The Spectacled Caiman (Caiman crocodilus) is the commonest species of Amazon caimans. It's often seen during night excursions along a quiet river. You look for them by shining a flashlight along the water's edge, and then spotting the animal's eye which reflects bright red. The name of this species comes from the bony ridges across the snout. Unfortunately caiman are heavily hunted primarily for their skins (see hunting - skins), and are becoming rare near human settlements.
This individual is basking beside a water-lettuce covered pond. As with all reptiles, caimans rely on the sun to get enough body heat to remain active. When it wants to cool down, it can move into the shade of the tree or slither into the water.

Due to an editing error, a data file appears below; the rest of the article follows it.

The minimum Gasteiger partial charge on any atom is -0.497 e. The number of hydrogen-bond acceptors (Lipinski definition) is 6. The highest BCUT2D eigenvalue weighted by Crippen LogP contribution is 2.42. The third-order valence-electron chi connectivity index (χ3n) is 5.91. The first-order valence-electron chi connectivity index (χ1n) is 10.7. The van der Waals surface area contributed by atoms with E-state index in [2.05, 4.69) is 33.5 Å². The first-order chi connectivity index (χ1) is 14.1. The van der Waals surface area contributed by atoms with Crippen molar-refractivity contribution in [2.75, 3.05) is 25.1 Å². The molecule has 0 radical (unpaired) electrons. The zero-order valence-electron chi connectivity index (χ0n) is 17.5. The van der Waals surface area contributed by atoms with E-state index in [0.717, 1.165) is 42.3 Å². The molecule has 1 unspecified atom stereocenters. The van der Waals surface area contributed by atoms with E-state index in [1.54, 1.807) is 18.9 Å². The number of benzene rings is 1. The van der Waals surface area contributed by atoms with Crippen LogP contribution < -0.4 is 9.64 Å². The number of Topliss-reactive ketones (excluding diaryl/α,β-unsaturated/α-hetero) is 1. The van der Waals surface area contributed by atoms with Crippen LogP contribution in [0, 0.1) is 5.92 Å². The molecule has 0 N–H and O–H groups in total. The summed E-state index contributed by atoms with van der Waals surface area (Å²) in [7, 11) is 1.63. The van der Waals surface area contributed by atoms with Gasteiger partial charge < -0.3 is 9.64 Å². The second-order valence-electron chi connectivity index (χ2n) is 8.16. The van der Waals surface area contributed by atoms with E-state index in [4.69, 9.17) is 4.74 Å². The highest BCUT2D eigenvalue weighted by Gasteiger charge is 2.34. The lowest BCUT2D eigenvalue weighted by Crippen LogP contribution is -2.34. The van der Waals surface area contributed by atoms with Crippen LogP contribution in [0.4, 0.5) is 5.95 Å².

This picture shows a young Spectacled Caiman, only a few months old. Individuals this small are vulnerable to predators, notably herons and large fish. The tables will be turned by the time it has matured, reaching the adult size of six or seven feet.